Chris McCreary

Fuck You—Aloha—I Love You

Juliana Spahr
Wesleyan University Press
$12.95, ISBN 0-8195-6525-3

The tension contained within Juliana Spahr's latest book is immediately apparent in the provocative ambiguity of its title: its six poems are a study of things cyclically coming together and falling apart. In these poems, the individual struggles to be productive within communities of varying sizes. This, then, is a book of circles within circles, about trying to determine one's place within a larger whole. "Everyone is connected in the thrash," Spahr writes, yet even when describing mosh pits, acrobatics, and complex sexual acts, it seems that situations are always in danger of becoming uncomfortably tangled in knots.

Spahr establishes the perspective of the book early on in "things":

Like the claim made by astronauts
that when they see the world from
space perspective shifts.

There are these things and they are
da kine, they are the world seen from
space as whole yet complex.

The astronauts claim realizing da
kine, overwhelmed by emotion,
an epiphany that things are fragile
from far away and thus all the more

The speaker in these poems is something of an astronaut, orbiting an array of human interactions, even while simultaneously participating in some of them as part of a "we." (As in her "Spiderwasp or Literary Criticism," Spahr's use of pronouns here is slippery, and their referents are often elusive.) Like an astronaut, too, the poet here turns a highly trained eye on subjects, viewing even emotional facts and events from a deliberate distance that allows them to be carefully documented and studied.

The poems build through repetition and incremental progress, and these elliptical patterns of turning and returning come to suggest struggles that are simultaneously specific and universal. In "gathering: palolo stream," a fenced-in parking lot—which has no road leading to it—blocks the way to a community local gathering place, and the community's struggle against this supposed progress is at once absurd and yet all too familiar.

Interactions between much smaller communities are analyzed as well. A meeting between two lovers is dissected:

A bed is soft and we, the two
people in the hotel room, run our
hands over each other's bodies
while reclined upon it.

We like the feel of each other's

This is pleasure.

This is also speaking.

There is no language here normally associated with sensuality, nothing traditionally erotic within the poem, no hint that the participants are actually lost in passion. Instead, the scene is intellectualized, presenting a vision of humanity that's more mechanical than animal.

Coming together with clothes on proves to be no easier. Describing a group gathered around a conference room table, Spahr writes that, "We are similar to each other. We/ look like each other. We understand/ each other even in argument." Despite the positive aspects of this interaction, the group is "unable to get comfortable/ around the table." And while attaining some level of collective understanding may be a positive, the image of clonelike thinkers cloistered in a sterile, airtight environment certainly represents something other than a model community.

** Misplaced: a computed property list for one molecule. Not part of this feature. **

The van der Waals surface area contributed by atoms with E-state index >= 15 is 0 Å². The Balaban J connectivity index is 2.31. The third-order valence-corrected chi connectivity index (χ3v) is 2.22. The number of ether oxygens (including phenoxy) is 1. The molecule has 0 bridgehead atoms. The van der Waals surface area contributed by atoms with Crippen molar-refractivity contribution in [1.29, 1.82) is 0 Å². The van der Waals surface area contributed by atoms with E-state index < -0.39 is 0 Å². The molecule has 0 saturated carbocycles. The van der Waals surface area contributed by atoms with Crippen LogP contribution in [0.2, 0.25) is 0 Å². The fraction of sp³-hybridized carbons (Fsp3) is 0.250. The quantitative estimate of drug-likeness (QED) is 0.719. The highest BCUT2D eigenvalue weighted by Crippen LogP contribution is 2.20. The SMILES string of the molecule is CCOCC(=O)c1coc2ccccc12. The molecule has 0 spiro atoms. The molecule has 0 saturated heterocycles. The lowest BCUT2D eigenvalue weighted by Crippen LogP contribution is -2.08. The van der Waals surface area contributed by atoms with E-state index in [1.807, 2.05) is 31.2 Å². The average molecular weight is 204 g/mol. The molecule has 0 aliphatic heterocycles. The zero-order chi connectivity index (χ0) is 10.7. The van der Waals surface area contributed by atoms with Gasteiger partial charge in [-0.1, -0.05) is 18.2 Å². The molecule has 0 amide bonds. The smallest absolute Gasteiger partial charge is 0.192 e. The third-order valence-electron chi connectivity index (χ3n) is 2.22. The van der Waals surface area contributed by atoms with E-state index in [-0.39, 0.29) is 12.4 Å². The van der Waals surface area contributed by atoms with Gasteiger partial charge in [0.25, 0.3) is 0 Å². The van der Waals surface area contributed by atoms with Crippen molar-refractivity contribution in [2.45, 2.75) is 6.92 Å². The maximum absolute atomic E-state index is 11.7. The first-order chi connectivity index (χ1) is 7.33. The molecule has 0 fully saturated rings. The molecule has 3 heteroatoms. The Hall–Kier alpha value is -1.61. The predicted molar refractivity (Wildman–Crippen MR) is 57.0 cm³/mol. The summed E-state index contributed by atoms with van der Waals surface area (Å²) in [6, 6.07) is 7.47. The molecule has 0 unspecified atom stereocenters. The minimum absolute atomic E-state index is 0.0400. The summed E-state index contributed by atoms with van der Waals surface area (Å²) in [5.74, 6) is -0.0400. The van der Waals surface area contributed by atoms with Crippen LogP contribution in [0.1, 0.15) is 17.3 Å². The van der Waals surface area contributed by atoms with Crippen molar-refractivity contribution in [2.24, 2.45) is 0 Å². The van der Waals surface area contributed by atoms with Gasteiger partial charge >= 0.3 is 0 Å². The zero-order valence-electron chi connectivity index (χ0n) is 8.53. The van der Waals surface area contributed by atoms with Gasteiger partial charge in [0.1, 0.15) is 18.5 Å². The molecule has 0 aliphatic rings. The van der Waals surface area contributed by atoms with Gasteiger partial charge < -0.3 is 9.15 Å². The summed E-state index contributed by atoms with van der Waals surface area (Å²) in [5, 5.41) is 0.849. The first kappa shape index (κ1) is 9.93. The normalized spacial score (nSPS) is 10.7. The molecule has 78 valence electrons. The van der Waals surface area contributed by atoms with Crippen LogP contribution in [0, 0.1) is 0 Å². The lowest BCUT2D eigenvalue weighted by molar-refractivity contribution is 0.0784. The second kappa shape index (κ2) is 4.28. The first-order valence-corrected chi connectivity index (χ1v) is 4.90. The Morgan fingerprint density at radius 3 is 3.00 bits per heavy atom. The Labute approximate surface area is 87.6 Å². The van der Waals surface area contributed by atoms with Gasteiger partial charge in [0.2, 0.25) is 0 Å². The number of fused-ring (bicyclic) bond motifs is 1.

At many points in this book, the voice is aware that "I am part of a we and then not/ part of a we." Ultimately, then, "The problem is how to we all/ together now." Make no mistake about it: there is an urgency to this concern, even as the voice speaks with a certain reserve. Spahr writes:

There are these things.

Words that flip switches.

I am trying to say how they work
in a world that I am close with.

I am in a place called there and I
am trying to make it into a place
called here.

Striving to move from "there" to "here," writing becomes a tool for reaching toward a sort of closure. There is an uneasy tension as the poems pull the reader into their insistent rhythms yet push back at the same time with their clinical distance, replicating the aggressive hello-goodbye contained within the book's title.

In "a younger man, an older man, and a woman," Spahr describes a gymnastic sequence in which the three performers explore a variety of complex positions. Instead of coming together in the name of intellectual theories or sexual gratification, the emphasis here is on individuals literally constructing a society with their bodies: "In culture we reach out to build / ourselves. // In culture we interact." While this poem presents what may be a more positive take on human possibility, the piece is still tempered by a sense of temporary accomplishment:

In balance a single position is
obtained and maintained for a
number of seconds before it is

Most heartening, perhaps, is the fact that if progress is temporary, so is failure; when balance is lost, "we tuck / the head and go into a forward / roll."

These poems are unrelenting in their depiction of struggle, and the consistency with which Spahr sees her project through is impressive. For all the clarity of its straightforward diction, this is a difficult work that renders familiar landscapes as simultaneously bleak and yet offering previously undetected possibilities.


© 2002 Electronic Poetry Review